Born Jan. 22, 1889, in Budapest; died there Oct. 15, 1974. Hungarian doctor of internal medicine, pathophysiologist, and biochemist. Academician (1946) and president (1949–70) of the Hungarian Academy of Sciences.
Rusznyák graduated from the medical faculty of the University of Budapest in 1912. He worked in S. Korányi’s clinic. Rusznyák was a professor at the universities of Szeged (1931–46) and Budapest (1946–63). In 1960 he became director of the Institute of Experimental Medicine.
In 1920, Rusznyák discovered that some blood sugar is bonded to proteins (glycoproteins), proposed a micromethod for determining quantities of chlorides, sodium, and urea in the blood, and developed a nephelometric method for determining plasma protein fractions. In 1936, together with A. Szent-Györgyi, he discovered vitamin P (citrin). Rusznyák’s principal works dealt with lymph circulation, shock prophylaxis, and trophic disturbances in instances of diseases of the nervous system.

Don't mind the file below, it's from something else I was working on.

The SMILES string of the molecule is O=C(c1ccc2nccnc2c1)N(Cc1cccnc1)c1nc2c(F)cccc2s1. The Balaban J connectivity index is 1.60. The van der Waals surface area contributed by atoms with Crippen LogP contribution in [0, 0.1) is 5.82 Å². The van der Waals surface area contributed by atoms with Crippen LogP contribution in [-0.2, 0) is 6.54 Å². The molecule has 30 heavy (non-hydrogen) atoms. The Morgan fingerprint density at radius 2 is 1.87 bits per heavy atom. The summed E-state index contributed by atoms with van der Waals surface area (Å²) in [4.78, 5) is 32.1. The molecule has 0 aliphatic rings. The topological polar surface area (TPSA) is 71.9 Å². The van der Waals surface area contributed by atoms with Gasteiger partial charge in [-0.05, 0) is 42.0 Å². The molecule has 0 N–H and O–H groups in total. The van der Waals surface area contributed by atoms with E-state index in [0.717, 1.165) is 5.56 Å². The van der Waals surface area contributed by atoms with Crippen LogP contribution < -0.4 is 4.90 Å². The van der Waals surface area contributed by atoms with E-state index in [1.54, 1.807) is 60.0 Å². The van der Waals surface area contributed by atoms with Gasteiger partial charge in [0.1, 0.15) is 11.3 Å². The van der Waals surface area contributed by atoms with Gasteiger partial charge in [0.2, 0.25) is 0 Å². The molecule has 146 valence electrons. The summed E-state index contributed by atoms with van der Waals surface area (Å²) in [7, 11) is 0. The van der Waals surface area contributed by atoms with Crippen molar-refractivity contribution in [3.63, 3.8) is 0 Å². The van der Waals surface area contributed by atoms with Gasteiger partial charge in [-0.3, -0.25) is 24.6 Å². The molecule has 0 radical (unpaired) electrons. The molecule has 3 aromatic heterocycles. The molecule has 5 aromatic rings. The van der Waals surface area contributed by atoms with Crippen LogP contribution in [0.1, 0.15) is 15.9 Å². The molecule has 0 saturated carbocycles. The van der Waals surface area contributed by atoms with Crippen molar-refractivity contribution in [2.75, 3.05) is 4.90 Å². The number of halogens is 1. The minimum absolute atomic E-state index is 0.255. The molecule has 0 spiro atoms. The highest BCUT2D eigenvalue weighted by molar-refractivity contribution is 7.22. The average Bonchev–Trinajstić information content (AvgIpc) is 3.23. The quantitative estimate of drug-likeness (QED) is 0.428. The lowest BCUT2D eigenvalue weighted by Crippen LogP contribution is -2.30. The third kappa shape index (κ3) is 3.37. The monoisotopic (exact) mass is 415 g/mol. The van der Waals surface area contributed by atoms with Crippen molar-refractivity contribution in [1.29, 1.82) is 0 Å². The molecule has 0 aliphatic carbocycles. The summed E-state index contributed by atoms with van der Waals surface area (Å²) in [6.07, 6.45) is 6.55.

Rusznyák was a foreign member of the academies of sciences of the USSR (1958), Czechoslovakia (1960), and Poland (1962), an honorary member of the Rumanian Academy of Sciences (1965), and a corresponding member of the academies of sciences of Bulgaria (1948) and the German Democratic Republic (1962), the Swiss Medical Academy (1966), and the Yugoslav Academy of Sciences and Arts (1966). Rusznyák was awarded the M. V. Lomonosov Gold Medal of the Academy of Sciences of the USSR in 1968 and the Kossuth Prize in 1949 and 1956.
WORKSIn Russian translation:
Fiziologiia ipatologiia limfoobrashcheniia. Budapest, 1957. (Coauthor.)